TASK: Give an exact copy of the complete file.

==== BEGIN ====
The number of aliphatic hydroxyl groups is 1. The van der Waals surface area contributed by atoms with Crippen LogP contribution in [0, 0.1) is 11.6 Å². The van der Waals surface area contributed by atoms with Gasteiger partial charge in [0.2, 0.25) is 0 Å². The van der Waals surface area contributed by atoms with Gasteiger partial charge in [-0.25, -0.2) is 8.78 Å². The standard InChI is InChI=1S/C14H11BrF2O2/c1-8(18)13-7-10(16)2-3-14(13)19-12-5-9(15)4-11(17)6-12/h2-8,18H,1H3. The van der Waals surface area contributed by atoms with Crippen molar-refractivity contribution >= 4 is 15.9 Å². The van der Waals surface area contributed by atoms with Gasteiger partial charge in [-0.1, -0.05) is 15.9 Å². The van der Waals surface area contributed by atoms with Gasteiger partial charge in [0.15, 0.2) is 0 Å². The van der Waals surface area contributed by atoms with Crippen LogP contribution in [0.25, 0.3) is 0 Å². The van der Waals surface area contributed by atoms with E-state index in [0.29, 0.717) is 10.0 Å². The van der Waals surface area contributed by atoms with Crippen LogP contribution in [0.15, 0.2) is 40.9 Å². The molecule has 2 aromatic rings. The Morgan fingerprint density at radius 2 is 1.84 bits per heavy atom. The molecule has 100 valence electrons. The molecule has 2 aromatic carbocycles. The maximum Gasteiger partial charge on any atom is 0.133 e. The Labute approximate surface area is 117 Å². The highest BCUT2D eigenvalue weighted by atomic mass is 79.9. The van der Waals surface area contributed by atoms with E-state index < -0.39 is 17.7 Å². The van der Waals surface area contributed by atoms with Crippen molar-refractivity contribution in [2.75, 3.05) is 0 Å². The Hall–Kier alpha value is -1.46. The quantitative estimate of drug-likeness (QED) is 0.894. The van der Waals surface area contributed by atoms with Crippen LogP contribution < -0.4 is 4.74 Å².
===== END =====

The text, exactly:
The number of aliphatic hydroxyl groups is 1. The van der Waals surface area contributed by atoms with Crippen LogP contribution in [0, 0.1) is 11.6 Å². The van der Waals surface area contributed by atoms with Gasteiger partial charge in [0.2, 0.25) is 0 Å². The van der Waals surface area contributed by atoms with Gasteiger partial charge in [-0.25, -0.2) is 8.78 Å². The standard InChI is InChI=1S/C14H11BrF2O2/c1-8(18)13-7-10(16)2-3-14(13)19-12-5-9(15)4-11(17)6-12/h2-8,18H,1H3. The van der Waals surface area contributed by atoms with Crippen molar-refractivity contribution >= 4 is 15.9 Å². The van der Waals surface area contributed by atoms with Gasteiger partial charge in [-0.1, -0.05) is 15.9 Å². The van der Waals surface area contributed by atoms with Gasteiger partial charge in [0.15, 0.2) is 0 Å². The van der Waals surface area contributed by atoms with Crippen LogP contribution in [0.25, 0.3) is 0 Å². The van der Waals surface area contributed by atoms with E-state index in [0.29, 0.717) is 10.0 Å². The van der Waals surface area contributed by atoms with Crippen LogP contribution in [0.15, 0.2) is 40.9 Å². The molecule has 2 aromatic rings. The Morgan fingerprint density at radius 2 is 1.84 bits per heavy atom. The molecule has 100 valence electrons. The molecule has 2 aromatic carbocycles. The maximum Gasteiger partial charge on any atom is 0.133 e. The Labute approximate surface area is 117 Å². The highest BCUT2D eigenvalue weighted by atomic mass is 79.9. The van der Waals surface area contributed by atoms with E-state index < -0.39 is 17.7 Å². The van der Waals surface area contributed by atoms with Crippen molar-refractivity contribution in [2.75, 3.05) is 0 Å². The Hall–Kier alpha value is -1.46. The quantitative estimate of drug-likeness (QED) is 0.894. The van der Waals surface area contributed by atoms with Crippen LogP contribution < -0.4 is 4.74 Å².